When caught up in the fun and excitement of Halloween festivities, it’s easy to overlook safety issues. There may be ghosts, vampires and witches on every corner, but what is truly frightening is the number of preventable accidents that occur each year on this night. You will enjoy this spooky holiday more if you know your children are safe. Here are 5 safety tips for Halloween:
- According to the American Academy of Pediatrics, children should not cross streets alone before they are ten years old. Maturity, danger awareness, and traffic savvy are all required for navigating street crossings and research cautions that even some ten-year-olds might not be ready for that. In a Wall Street Journal article, author Andrea Peterson stated, “Research has found that young children walking to school often don’t look for traffic to stop at the curb before stepping into the street.” And the AAP's Policy Statement on this topic is that parents “are likely to overestimate their children’s ability to safely cross the street.” So, if your little princess or superhero is under ten, make sure there is a trusted adult with them to guide them across streets. Teach them that looking left, then right, then left again is the best way to be sure no cars are coming. Remind them to listen for traffic as well. If your children are trick or treating in a city with busy streets, always use designated cross walks for crossing.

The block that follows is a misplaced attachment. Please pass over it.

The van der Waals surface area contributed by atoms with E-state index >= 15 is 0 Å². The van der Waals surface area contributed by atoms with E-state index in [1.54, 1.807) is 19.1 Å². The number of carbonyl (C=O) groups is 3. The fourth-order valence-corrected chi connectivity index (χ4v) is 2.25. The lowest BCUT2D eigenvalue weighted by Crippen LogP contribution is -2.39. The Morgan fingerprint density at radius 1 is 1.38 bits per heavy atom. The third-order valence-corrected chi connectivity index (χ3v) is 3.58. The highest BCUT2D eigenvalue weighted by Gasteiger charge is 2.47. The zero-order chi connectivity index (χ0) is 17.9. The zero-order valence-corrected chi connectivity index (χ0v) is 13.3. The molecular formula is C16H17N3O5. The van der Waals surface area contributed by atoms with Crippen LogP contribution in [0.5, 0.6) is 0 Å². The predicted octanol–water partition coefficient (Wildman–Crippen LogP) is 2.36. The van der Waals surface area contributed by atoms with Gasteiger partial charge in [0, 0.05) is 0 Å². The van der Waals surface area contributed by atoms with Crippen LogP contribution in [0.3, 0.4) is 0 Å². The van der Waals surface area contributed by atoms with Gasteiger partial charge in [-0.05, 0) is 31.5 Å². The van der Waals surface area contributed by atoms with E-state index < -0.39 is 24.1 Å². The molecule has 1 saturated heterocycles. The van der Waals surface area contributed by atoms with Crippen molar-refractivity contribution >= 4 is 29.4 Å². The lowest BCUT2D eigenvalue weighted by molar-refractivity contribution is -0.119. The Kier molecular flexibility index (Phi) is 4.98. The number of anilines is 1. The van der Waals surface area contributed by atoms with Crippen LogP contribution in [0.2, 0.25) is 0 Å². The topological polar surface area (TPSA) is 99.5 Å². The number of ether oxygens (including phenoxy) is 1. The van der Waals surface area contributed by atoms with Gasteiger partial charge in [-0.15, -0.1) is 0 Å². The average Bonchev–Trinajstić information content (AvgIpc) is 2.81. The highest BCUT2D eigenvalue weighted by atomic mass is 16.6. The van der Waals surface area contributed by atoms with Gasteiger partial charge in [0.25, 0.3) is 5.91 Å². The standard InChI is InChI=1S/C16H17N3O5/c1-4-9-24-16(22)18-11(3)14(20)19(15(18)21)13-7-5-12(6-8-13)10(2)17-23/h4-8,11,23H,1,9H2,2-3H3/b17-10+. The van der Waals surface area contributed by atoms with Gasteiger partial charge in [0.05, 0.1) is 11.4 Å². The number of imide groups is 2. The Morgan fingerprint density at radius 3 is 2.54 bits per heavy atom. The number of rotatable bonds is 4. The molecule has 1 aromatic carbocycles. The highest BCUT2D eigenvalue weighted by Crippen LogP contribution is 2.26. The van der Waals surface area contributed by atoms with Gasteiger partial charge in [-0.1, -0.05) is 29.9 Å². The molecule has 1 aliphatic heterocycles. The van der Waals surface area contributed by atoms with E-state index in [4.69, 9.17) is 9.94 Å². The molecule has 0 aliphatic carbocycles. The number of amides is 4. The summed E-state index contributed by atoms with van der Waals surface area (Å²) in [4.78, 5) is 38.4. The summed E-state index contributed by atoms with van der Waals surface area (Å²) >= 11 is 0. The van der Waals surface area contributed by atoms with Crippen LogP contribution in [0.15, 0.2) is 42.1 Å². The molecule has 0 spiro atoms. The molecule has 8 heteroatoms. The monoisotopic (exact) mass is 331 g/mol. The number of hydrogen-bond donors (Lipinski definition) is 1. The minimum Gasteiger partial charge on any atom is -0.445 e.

- Avoid visual impairments, like masks. Face paints are a great alternative for masks for trick or treaters. Incorporate bright colors into the face paint to make your child more visible in the dark. It’s also a good idea to add some reflector tape to dark costumes so that your child can be seen in the dark.
- When trick or treating in an area that does not have sidewalks and you must walk on roads, be sure to walk FACING oncoming traffic. This makes it easier for you to spot cars coming and for drivers to spot you. It’s a good idea to carry a flashlight and point it forward and down. It will not only give you more visibility, it will make you more visible.
- Nothing says Halloween like a candlelit jack o’ lantern, but unfortunately, it’s also a fire hazard. Long capes and costumes with trailing material on crowded doorsteps are disaster waiting to happen when exposed to an open flame. Be sure to purchase flame-retardant apparel for your little ones. And to be extra safe, go over the "Stop, Drop, and Roll" procedure with them.
- Set some rules for candy consumption. Don’t allow your child to eat while out trick or treating. It’s too hard to inspect candy properly in the dark and you want to be sure packaging isn’t punctured or previously opened. Don’t let them eat anything homemade unless it’s from a friend or neighbor that you know. Wait until you child is home and you can inspect their loot in a well-lit room and set guidelines for how much they may eat and when. Last thing you want is a tummy ache at the end of a spooktacular night…especially if it’s a school night! How to Check Your Kids' Candy for Potential Hazards This Halloween
Follow these tips and use common sense and Halloween night will be festive but not frightening!
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